• Search Keywords

  • Year

  • Production Status

  • Genre

  • Co-production

  • SA Supported

  • Indigenous creative

  • Length

  • Technique

  • SHARE THIS ARTICLE

Podcast – budgets

Screen Australia Project Manager Kelly Vincent walks us through the ins and outs of creating a strong application with an accurate budget.

Kelly Vincent and Caris Bizzaca

Kelly Vincent and Caris Bizzaca (Photo: Scott Gillies)

Find this episode of the Screen Australia Podcast on iTunes, SpotifyStitcher or Pocket Casts

“It all starts with the script.”

This is the first piece of advice from Production Investment's Project Manager, Kelly Vincent, when putting together a budget for a scripted drama* project.

“What’s in the script should be reflected in the budget,” she says. “Are there animals, are there children, how many locations?”

Prior to joining Screen Australia, Kelly worked for near two decades in the industry on projects including Mad Max: Fury Road, Bran Nue Dae and documentary Ice Wars, across roles such as production co-ordinator, production manager and line producer.

At the agency, Kelly works with the Production Investment team to track the budgets, schedules and cost reports of projects that have received funding as they move from pre-production into the shoot and post-production.

For those new to budgets, she suggests starting with a blank AZ budget (which you can find on the Screen Australia website) and adding in every possible cost you can think of. Once you see the total figure and recover from the initial shock, you can begin cutting back costs from that.

“The AZ budgets are a suggestion and a tool. They’re not a bible,” Vincent says. “For emerging filmmakers they can suggest some categories that you may not have thought about. They can be left blank, additional lines can be added in. They’re a tool.”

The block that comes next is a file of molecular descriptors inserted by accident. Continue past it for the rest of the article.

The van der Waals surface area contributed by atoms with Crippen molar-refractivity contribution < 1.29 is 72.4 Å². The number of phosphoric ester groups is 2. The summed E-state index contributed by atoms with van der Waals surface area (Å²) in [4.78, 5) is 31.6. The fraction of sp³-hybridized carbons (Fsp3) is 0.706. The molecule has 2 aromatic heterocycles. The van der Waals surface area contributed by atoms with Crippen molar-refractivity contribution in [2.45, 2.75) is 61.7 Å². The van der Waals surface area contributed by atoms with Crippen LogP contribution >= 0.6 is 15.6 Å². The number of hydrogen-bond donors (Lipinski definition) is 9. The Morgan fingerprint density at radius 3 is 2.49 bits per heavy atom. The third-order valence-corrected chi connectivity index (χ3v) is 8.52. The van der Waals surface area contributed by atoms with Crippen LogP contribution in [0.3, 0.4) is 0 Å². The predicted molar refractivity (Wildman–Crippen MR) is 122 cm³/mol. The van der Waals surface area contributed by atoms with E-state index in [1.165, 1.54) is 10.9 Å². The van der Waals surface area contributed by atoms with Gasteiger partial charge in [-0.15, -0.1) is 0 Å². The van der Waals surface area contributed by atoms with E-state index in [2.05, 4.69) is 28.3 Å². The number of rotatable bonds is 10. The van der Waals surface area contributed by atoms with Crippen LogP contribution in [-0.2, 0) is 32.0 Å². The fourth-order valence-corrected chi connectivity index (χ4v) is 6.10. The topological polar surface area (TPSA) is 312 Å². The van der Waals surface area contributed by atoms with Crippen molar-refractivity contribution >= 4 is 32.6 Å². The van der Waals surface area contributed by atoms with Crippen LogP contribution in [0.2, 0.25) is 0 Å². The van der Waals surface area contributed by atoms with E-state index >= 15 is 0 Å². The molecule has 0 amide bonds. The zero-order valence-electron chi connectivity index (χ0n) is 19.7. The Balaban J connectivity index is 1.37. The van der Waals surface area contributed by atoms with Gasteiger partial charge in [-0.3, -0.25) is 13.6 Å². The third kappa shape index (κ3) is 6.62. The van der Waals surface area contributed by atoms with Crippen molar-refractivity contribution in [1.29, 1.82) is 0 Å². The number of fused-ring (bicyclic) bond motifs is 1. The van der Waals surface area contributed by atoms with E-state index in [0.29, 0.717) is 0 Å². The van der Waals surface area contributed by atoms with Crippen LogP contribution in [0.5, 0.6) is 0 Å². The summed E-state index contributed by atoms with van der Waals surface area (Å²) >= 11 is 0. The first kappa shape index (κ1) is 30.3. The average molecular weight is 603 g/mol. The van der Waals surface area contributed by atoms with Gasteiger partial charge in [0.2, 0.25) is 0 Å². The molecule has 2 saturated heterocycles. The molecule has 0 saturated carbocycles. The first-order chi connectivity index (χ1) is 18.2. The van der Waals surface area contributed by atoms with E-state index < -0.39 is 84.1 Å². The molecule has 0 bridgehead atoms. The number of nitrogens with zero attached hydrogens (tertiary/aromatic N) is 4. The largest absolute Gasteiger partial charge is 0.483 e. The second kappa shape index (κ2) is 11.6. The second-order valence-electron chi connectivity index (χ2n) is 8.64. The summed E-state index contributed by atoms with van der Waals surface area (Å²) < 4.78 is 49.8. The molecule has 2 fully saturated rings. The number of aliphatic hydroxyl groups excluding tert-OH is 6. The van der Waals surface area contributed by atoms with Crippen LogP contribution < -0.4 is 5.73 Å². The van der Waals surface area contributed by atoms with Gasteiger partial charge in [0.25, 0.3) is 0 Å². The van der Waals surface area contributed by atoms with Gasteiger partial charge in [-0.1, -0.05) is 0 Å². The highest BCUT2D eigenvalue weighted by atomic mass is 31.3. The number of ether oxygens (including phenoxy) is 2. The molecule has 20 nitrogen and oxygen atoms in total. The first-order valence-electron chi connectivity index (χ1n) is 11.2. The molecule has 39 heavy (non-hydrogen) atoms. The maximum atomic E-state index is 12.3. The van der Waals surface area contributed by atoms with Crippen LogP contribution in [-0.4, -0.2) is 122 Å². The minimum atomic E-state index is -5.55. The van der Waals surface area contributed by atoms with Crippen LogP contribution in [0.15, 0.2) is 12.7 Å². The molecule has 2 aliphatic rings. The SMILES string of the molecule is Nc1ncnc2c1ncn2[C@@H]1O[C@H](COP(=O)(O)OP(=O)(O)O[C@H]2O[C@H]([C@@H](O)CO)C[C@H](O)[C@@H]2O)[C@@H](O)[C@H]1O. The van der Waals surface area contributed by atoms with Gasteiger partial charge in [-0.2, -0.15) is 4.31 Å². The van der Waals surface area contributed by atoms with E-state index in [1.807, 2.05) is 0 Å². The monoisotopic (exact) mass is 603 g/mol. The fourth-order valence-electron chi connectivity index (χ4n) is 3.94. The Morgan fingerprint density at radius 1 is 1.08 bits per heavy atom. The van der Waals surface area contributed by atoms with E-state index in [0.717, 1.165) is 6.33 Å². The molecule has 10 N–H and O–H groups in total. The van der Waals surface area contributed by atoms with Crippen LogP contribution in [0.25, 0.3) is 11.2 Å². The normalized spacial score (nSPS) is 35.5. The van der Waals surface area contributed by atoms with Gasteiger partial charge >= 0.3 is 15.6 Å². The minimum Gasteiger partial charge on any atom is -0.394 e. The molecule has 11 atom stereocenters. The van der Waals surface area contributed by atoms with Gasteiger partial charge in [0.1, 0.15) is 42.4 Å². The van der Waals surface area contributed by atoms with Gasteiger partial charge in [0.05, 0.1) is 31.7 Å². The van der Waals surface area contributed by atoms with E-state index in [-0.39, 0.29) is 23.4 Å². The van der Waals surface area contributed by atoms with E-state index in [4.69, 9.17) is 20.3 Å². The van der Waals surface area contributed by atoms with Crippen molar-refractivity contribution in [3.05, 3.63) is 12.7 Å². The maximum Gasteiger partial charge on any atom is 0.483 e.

In this latest podcast episode, Kelly also runs through the meanings of terms such as completion guarantor and contingency, and gives her tips on how to know how much items will cost.

Any project applying for production or completion funding from Screen Australia must include a budget alongside other key documentation such as a script, synopsis and marketing strategy (see the feature film submission checklist as an example). When assessing a project, one of the five criteria is the viability, which directly relates to the budget. As such, an accurate budget is a vital component of any strong application.

*Drama in this sense refers to scripted feature film, television and online of any genre

RESOURCES

Have any feedback? Email us at [email protected]

Subscribe to Screen Australia Podcast on iTunes, Spotify, Stitcher or Pocket Casts